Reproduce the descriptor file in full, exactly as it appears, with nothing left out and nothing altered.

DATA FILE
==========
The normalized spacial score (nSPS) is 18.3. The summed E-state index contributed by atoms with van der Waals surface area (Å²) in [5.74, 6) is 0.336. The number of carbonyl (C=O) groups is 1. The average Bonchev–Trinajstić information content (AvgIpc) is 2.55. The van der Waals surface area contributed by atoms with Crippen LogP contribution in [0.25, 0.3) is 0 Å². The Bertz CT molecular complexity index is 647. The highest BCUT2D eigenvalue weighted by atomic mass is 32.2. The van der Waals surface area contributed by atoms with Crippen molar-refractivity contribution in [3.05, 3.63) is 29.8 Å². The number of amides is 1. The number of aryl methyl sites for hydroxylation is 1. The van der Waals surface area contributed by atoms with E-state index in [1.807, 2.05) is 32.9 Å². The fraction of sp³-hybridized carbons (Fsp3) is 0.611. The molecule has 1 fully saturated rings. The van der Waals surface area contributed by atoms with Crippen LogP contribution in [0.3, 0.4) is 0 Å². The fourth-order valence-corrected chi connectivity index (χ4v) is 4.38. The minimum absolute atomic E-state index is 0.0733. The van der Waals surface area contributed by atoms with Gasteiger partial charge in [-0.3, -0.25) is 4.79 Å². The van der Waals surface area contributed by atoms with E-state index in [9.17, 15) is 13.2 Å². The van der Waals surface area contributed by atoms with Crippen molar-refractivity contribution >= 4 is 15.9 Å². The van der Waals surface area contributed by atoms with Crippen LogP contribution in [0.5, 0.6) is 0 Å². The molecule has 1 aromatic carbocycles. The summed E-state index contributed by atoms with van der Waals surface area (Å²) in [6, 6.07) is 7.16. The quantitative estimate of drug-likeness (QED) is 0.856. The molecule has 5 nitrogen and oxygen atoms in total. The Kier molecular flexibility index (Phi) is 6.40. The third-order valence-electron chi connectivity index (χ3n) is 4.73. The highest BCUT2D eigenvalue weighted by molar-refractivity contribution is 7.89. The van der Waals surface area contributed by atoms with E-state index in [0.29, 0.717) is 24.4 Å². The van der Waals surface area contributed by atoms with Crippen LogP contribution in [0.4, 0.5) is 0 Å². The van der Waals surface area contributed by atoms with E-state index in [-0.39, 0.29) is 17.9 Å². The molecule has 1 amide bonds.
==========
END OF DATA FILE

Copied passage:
The normalized spacial score (nSPS) is 18.3. The summed E-state index contributed by atoms with van der Waals surface area (Å²) in [5.74, 6) is 0.336. The number of carbonyl (C=O) groups is 1. The average Bonchev–Trinajstić information content (AvgIpc) is 2.55. The van der Waals surface area contributed by atoms with Crippen LogP contribution in [0.25, 0.3) is 0 Å². The Bertz CT molecular complexity index is 647. The highest BCUT2D eigenvalue weighted by atomic mass is 32.2. The van der Waals surface area contributed by atoms with Crippen molar-refractivity contribution in [3.05, 3.63) is 29.8 Å². The number of amides is 1. The number of aryl methyl sites for hydroxylation is 1. The van der Waals surface area contributed by atoms with E-state index in [1.807, 2.05) is 32.9 Å². The fraction of sp³-hybridized carbons (Fsp3) is 0.611. The molecule has 1 fully saturated rings. The van der Waals surface area contributed by atoms with Crippen LogP contribution in [0.3, 0.4) is 0 Å². The fourth-order valence-corrected chi connectivity index (χ4v) is 4.38. The minimum absolute atomic E-state index is 0.0733. The van der Waals surface area contributed by atoms with Gasteiger partial charge in [-0.3, -0.25) is 4.79 Å². The van der Waals surface area contributed by atoms with E-state index in [9.17, 15) is 13.2 Å². The van der Waals surface area contributed by atoms with Crippen molar-refractivity contribution >= 4 is 15.9 Å². The van der Waals surface area contributed by atoms with Crippen LogP contribution in [0.5, 0.6) is 0 Å². The molecule has 1 aromatic carbocycles. The summed E-state index contributed by atoms with van der Waals surface area (Å²) in [6, 6.07) is 7.16. The quantitative estimate of drug-likeness (QED) is 0.856. The molecule has 5 nitrogen and oxygen atoms in total. The Kier molecular flexibility index (Phi) is 6.40. The third-order valence-electron chi connectivity index (χ3n) is 4.73. The highest BCUT2D eigenvalue weighted by molar-refractivity contribution is 7.89. The van der Waals surface area contributed by atoms with E-state index in [0.29, 0.717) is 24.4 Å². The van der Waals surface area contributed by atoms with Crippen LogP contribution in [0.4, 0.5) is 0 Å². The van der Waals surface area contributed by atoms with E-state index in [-0.39, 0.29) is 17.9 Å². The molecule has 1 amide bonds.